David prostrating himself and bowing three times – Bowing down to a superior was a common practice in ancient times,46 as an Oriental way of paying homage.47 To do this, one fell down on one’s knees, then gradually bowed over until the forehead touched the ground.48 In spite of their close and intimate friendship, Jonathan was still a prince and David a subject. However, David’s “gestures of thanks and honour” should not be viewed as distracting from the deep feeling that these two felt for each other.49 Later, when David saw Saul at a distance, he “bowed his nose to the earth and prostrated himself” (1 Sam 24:8, lit. trans., J. Green). In the next chapter, when Abigail came seeking favor, she “fell before David on her face, bowing to the ground” (1 Sam 25:23, and again in v. 41, NRSV). Later, when Mephibosheth (who was five years old when his father Jonathan was killed, 2 Sam 4:4) was brought before David, the boy “fell on his face and bowed himself” (2 Sam 9:6, J. Green) before the king. Yet, since Jonathan wanted a love affair between himself and David that was “equal and mutual,” David’s prostrating himself here “strikes a discordant note” with the prince.50 Jonathan surely would have preferred David just rushing into his arms!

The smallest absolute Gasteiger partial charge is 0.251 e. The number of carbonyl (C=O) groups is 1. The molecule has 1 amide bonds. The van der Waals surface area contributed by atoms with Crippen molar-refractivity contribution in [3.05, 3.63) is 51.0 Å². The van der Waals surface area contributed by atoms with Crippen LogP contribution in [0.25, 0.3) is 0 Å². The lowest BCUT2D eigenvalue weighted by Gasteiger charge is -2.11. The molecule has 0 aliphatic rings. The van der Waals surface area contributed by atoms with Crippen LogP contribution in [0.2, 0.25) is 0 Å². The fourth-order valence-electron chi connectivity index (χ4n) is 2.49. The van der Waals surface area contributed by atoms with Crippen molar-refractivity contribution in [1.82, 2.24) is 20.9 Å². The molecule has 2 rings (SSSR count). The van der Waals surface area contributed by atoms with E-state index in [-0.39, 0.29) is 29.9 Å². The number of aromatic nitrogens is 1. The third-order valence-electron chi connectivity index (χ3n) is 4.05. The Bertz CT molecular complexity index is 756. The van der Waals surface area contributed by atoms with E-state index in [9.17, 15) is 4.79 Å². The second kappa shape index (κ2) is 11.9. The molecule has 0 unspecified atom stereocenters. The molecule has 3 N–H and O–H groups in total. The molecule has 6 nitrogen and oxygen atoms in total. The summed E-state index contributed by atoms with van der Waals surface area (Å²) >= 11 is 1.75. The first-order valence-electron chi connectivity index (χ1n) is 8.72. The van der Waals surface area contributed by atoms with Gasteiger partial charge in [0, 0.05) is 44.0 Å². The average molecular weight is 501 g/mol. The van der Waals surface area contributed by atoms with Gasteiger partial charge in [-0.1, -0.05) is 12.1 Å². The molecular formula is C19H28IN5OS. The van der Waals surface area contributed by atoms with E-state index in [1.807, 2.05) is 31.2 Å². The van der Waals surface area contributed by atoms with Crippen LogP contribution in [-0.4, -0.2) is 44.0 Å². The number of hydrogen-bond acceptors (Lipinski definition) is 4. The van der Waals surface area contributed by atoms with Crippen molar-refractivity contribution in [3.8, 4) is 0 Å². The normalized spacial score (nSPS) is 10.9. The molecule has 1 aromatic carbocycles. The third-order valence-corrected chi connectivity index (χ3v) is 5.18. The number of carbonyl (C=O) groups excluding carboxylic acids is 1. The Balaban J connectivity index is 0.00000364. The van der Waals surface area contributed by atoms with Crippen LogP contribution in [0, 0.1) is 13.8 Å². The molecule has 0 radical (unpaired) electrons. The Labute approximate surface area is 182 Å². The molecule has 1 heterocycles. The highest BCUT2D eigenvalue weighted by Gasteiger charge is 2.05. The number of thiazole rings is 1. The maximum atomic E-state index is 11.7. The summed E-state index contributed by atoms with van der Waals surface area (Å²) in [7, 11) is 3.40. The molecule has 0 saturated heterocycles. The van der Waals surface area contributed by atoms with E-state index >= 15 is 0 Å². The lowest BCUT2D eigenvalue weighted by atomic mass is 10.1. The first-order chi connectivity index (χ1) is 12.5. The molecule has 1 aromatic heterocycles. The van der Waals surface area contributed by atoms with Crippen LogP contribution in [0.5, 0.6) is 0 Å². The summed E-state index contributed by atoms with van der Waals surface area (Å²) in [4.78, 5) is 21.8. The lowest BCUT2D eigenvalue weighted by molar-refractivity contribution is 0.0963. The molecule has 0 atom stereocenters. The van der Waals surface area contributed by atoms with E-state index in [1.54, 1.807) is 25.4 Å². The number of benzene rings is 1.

Jonathan and David kissing and weeping – The OT mentions kissing most often in the context of the family, e.g., between siblings (Joseph and his brothers, Gen 45:15), other family members (Moses and his older brother Aaron, Exod 4:27), and in-laws (Naomi and her daughters-in-law, Ruth and Orpah, Ruth 1:9) – although Ruth’s covenant speech (1:16-17) suggests way more than simple friendship. Donald McKim notes that in the OT “kisses were more than conventional” and “they were enacted with great emotion.”51 There are kisses of friendship, of course, and kisses of passion. Perhaps the most expressly erotic kiss in the OT is found in Proverbs 7, which describes a woman who, when her husband is away, goes out into the street, finds a senseless youth whom she likes, then “seizes him and kisses him” and invites him to come home to her bed, saying, “Come, let us take our fill of love until morning; let us delight ourselves with love.” (Prov 7:6-19, NRSV). The “beloved” in the Song of Songs dreams, “Let him [my lover] kiss me with the kisses of his mouth” (1:2), then she says to her lover, “[Y]our kisses are the best wine…” (7:9), but also wishes, “O that you were like a brother to me, [then] … If I met you outside, I would kiss you, and no one would despise me” (8:1, NRSV). Dr. Paul R. Johnson in his Gay Version of the Song of Songs (1987) proposed a revisionist reading of this admittedly difficult book, where e.g. Marvin Pope notes that “there is no general agreement … as to the number of dramatis personae [players] … nor the assignment of speeches to speakers.”52 Johnson translates asher leselomoh in 1:1 not as “which is Solomon’s” (KJV), but as a proper name, “Asher of Solomon” (Asher is a common name in the OT, cf. Gen 30:13, 35:26, etc.). Johnson identifies Asher as a descendent (or son) of Solomon, who has a black mother, since he is described as “black” (1:5). Then Johnson translates kalla (#3618) in 4:8 as “Caleh,” the name of the young beloved, rather than “spouse” (KJV). Johnson views Caleh in the story as a humble shepherd youth from the north who serves as a palace guard, perhaps guarding the harem and castrated for that purpose.53 He notes, for example, that no prince in his right mind would ask a young girl to go sleep with the shepherds (1:8) and that shad (#7699) in 1:13 can refer to male “nipples” as well as to female “breasts.”54 Whether this richly-sexual book might be open to such a reading requires further investigation. However, Johnson notes that as with Jonathan and David, the same terms and phrases are used with Asher and Caleh as between a man and a woman in love.55 Although kissing between men in the ancient Near East need not have conveyed eroticism, the emotional context of Jonathan’s and David’s farewell scene suggests that these were kisses of great affection and devotion. Also, it should be noted that this is the first time in the text where we see that Jonathan’s feelings for David are reciprocated, since earlier we were given no word of David’s emotional engagement.56 The kisses here clearly express their love for each other.57 Sadly, however, after the briefest period of companionship, they are forced into a lifelong separation, robbed of the friendship, solace, and joys which it provided.58